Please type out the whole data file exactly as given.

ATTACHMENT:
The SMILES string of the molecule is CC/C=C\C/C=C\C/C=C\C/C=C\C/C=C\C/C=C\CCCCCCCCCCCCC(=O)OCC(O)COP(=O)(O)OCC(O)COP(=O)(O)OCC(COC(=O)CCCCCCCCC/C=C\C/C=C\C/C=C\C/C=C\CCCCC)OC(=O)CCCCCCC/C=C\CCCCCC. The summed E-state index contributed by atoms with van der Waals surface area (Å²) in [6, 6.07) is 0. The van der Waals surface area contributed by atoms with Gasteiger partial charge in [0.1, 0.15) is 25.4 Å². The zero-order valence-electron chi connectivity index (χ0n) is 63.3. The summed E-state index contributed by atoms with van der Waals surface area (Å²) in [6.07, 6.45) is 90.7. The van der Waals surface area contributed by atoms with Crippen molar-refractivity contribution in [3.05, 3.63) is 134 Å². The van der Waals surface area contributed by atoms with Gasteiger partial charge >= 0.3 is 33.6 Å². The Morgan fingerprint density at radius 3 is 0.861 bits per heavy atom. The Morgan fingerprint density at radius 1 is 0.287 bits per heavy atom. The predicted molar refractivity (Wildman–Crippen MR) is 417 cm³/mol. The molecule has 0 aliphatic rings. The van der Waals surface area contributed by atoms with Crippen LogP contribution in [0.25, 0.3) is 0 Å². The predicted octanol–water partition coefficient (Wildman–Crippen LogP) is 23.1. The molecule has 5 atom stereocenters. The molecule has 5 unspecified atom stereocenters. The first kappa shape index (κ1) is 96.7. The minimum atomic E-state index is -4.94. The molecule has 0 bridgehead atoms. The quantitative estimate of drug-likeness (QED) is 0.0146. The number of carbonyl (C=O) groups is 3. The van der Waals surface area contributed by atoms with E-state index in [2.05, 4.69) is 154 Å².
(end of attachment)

The SMILES string of the molecule is CC/C=C\C/C=C\C/C=C\C/C=C\C/C=C\C/C=C\CCCCCCCCCCCCC(=O)OCC(O)COP(=O)(O)OCC(O)COP(=O)(O)OCC(COC(=O)CCCCCCCCC/C=C\C/C=C\C/C=C\C/C=C\CCCCC)OC(=O)CCCCCCC/C=C\CCCCCC. The summed E-state index contributed by atoms with van der Waals surface area (Å²) in [6, 6.07) is 0. The van der Waals surface area contributed by atoms with Gasteiger partial charge in [0.1, 0.15) is 25.4 Å². The zero-order valence-electron chi connectivity index (χ0n) is 63.3. The summed E-state index contributed by atoms with van der Waals surface area (Å²) in [6.07, 6.45) is 90.7. The van der Waals surface area contributed by atoms with Crippen molar-refractivity contribution in [3.05, 3.63) is 134 Å². The van der Waals surface area contributed by atoms with Gasteiger partial charge >= 0.3 is 33.6 Å². The Morgan fingerprint density at radius 3 is 0.861 bits per heavy atom. The Morgan fingerprint density at radius 1 is 0.287 bits per heavy atom. The predicted molar refractivity (Wildman–Crippen MR) is 417 cm³/mol. The molecule has 0 aliphatic rings. The van der Waals surface area contributed by atoms with Crippen LogP contribution in [0.25, 0.3) is 0 Å². The predicted octanol–water partition coefficient (Wildman–Crippen LogP) is 23.1. The molecule has 5 atom stereocenters. The molecule has 5 unspecified atom stereocenters. The first kappa shape index (κ1) is 96.7. The minimum atomic E-state index is -4.94. The molecule has 0 bridgehead atoms. The quantitative estimate of drug-likeness (QED) is 0.0146. The number of carbonyl (C=O) groups is 3. The van der Waals surface area contributed by atoms with E-state index in [2.05, 4.69) is 154 Å².